Project sponsors double down on renewables in Asia
Renewable energy dominated Asia’s project finance market with investors turning more bullish on green projects
With infrastructure at the heart of economic growth in many developing economies, the project finance market continues to see important projects across various countries and sectors. In 2017 there was no shortage of funds for bankable projects, and in many markets domestic liquidity could meet the funding requirements of project sponsors. In the Philippines, local banks can arrange US dollar-denominated loans that are placed purely onshore.
In 2017 renewable energy was a key theme in project finance, with activity accelerating in the region. Project sponsors are making strong commitments towards clean energy, while investors are turning more bullish on green projects.
These dynamics are reflected in The Asset Triple A Asia Infrastructure Awards 2018. ReNew Power is project sponsor of the year. As India's largest renewable energy independent power producer (solar and wind), the company has a portfolio of over 5.6 gigawatt of commissioned and under construction wind and solar power assets across the country. One of its highlight deals in 2017 was the innovative US$475 million senior secured notes raised through its debt issuing vehicle Neerg Energy, the proceeds of which will be used to purchase the rupee-denominated Masala bonds issued by seven subsidiaries of Renew Power.
Australia continues to be at the forefront of the renewable energy drive in the region due to a combination of policy and regulatory regime. The Regulatory Energy Target requires Australia to source about 20% of its power from large-scale renewable energy by 2020.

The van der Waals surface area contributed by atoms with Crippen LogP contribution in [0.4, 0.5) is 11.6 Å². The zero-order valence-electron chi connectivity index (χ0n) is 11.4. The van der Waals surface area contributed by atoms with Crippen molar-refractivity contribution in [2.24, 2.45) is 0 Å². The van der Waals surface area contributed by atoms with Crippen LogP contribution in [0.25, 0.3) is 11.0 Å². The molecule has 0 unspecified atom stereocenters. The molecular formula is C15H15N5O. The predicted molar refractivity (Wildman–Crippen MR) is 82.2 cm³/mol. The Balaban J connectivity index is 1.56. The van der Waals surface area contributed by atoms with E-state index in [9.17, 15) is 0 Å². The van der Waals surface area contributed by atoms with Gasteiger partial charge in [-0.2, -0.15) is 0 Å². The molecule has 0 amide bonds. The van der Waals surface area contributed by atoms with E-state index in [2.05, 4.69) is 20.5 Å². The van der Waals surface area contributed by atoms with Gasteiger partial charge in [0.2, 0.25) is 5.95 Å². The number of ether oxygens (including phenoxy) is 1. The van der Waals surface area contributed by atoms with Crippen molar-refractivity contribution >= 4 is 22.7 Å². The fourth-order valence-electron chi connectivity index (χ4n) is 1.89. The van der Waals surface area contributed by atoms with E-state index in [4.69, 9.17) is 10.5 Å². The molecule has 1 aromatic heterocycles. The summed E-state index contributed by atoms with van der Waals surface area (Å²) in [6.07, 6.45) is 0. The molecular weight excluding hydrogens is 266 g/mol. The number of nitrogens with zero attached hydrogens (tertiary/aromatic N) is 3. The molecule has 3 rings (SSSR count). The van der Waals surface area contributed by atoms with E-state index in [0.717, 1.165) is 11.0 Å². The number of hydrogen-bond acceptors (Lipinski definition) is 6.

This heightened focus on renewables is spreading in other countries. Market participants are looking forward to the prospects of offshore wind in Taiwan, and one banker says there will be a number of offshore wind projects that are coming into financial close, thus creating a new asset class. Vietnam has a strong solar programme, but the power purchase agreement was a challenge as projects are small and fragmented, according to another banker.
Sumitomo Mitsui Banking Corporation (SMBC), once again voted project finance house of the year, was involved in several renewable energy projects. These include the US$587.67 million facility to fund the construction of 80MW Muara Laboh geothermal power plant. This greenfield project enables Indonesia to realize some of its geothermal energy potential and add significant new clean energy capacity to its energy mix.
In one of the largest renewable energy deals in Asia Pacific in 2017, SMBC was involved in the US$1.25 billion secured amortizing term loan facility and the US$660 million syndicated secured term loan facilities to fund Star Energy consortium's acquisition of Chevron's geothermal and power businesses in Indonesia and the Philippines. SMBC is a forerunner in recently opened frontier markets, such as Mongolia, Bangladesh, Sri Lanka and Myanmar. In addition to promoting new markets, the bank is committed to pushing project finance boundaries by expanding into new sectors and introducing new players, both sponsors and lenders.
HSBC — project finance advisory house of the year — was likewise involved in several landmark deals, foremost of which was the US$2.75 billion project bond and term loan facilities for Paiton Energy. This was voted as the project finance deal of the year, with the US$2 billion bond tranche representing a landmark transaction in the development of the Asian bond market as the first Reg S/144A project bond in the region since 1997. This is a big breakthrough in infrastructure financing. The bank was also involved in arranging the innovative US$500 million bond offering by Azure Power Energy. This was the first solar green bond from India, to finance the company's existing and future eligible solar power projects that promote sustainability.